Town turned down again for funding

FORT FRANCES—After being turned down two years in a row for Canada-Ontario Rural Infrastructure Fund (COMRIF) money to reconstruct the Portage Avenue underpass, Fort Frances joined many other regional municipalities in being denied funding again this year—this time for a different project.
Operations and Facilities manager Doug Brown said Thursday morning the town had submitted an application back in September for funding to replace the sewer, water, and storm sewer infrastructure along Second Street East between Portage and Central Avenue.
“That’s a bad stretch of road that’s deteriorated,” noted Brown. “We know we have problems with the sewer system there. In the old days, they used to put in a lot of laterals that aren’t capped properly, and it shows up.
“It’s still an issue.”
This sewer and water project, estimated to cost $1.2 million, would have seen 400 metres of piping replaced on that two-block stretch of Second Street East, as well as resurfacing of the street after the in-ground work was completed.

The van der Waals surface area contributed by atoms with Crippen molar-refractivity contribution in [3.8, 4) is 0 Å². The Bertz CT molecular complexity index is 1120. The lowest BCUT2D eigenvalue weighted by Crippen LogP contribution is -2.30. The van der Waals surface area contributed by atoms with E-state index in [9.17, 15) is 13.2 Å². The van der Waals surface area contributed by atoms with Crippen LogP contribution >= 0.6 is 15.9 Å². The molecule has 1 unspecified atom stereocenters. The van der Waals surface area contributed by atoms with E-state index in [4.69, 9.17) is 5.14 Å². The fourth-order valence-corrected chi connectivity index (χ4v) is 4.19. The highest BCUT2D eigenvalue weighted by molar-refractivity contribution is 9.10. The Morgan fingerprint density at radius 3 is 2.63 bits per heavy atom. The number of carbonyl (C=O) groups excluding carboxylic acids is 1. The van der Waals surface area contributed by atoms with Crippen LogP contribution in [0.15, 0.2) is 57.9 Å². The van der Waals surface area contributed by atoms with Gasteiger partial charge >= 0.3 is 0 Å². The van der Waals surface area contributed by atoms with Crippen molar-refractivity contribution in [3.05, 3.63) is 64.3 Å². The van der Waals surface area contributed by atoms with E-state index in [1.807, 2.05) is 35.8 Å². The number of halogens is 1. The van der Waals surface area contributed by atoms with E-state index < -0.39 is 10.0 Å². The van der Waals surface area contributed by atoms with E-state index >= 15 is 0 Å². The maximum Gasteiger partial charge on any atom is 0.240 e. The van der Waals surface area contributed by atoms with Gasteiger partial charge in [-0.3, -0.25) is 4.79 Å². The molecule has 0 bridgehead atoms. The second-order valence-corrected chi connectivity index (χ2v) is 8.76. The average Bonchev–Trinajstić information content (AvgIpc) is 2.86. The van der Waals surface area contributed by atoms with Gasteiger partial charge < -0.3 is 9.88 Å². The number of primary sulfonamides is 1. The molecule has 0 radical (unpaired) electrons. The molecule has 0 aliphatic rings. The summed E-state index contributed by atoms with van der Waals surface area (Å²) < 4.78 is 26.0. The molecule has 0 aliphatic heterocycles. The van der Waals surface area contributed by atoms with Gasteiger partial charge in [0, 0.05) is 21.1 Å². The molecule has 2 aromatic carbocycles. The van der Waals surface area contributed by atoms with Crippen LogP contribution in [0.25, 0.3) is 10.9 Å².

If Ottawa and Queen’s Park had approved the application, the town only would have had to pay one-third of that cost (about $400,000).
Without the COMRIF funding, Brown noted the town will not be doing this project this year, but instead focus on the underpass, and sewer, water, and road repair work on Central Avenue, and Scott Street from Central to Mowat Avenue.
Fort Frances isn’t alone in once again being denied COMRIF funding.
And in fact, local MP Ken Boshcoff has charged the infrastructure fund has been deliberately politicized by the federal Conservative government—openly accusing it of using the fund to disproportionately favour Conservative-held ridings.
Of the total $46.4 million funding delivered in 2007, $40.5 million was awarded to Conservative-held ridings, noted Boshcoff. In 2006, of $117.8 million in total funding, no less than $100.5 million was allocated to Conservative ridings.
In the Thunder Bay-Rainy River riding, just two applications—for projects in Oliver Paipoonge and Thunder Bay—were approved totalling just over $703,000.
Meanwhile, applicants including Fort Frances, Rainy River, and Neebing, along with the Local Roads Boards of Northern Light Lake and Lybster, once again were unsuccessful.
COMRIF—a partnership between the Government of Canada, the Government of Ontario, and the Association of Municipalities of Ontario—was introduced by the former federal Liberal government in 2004 to improve and renew public infrastructure in communities with populations of less than 250,000.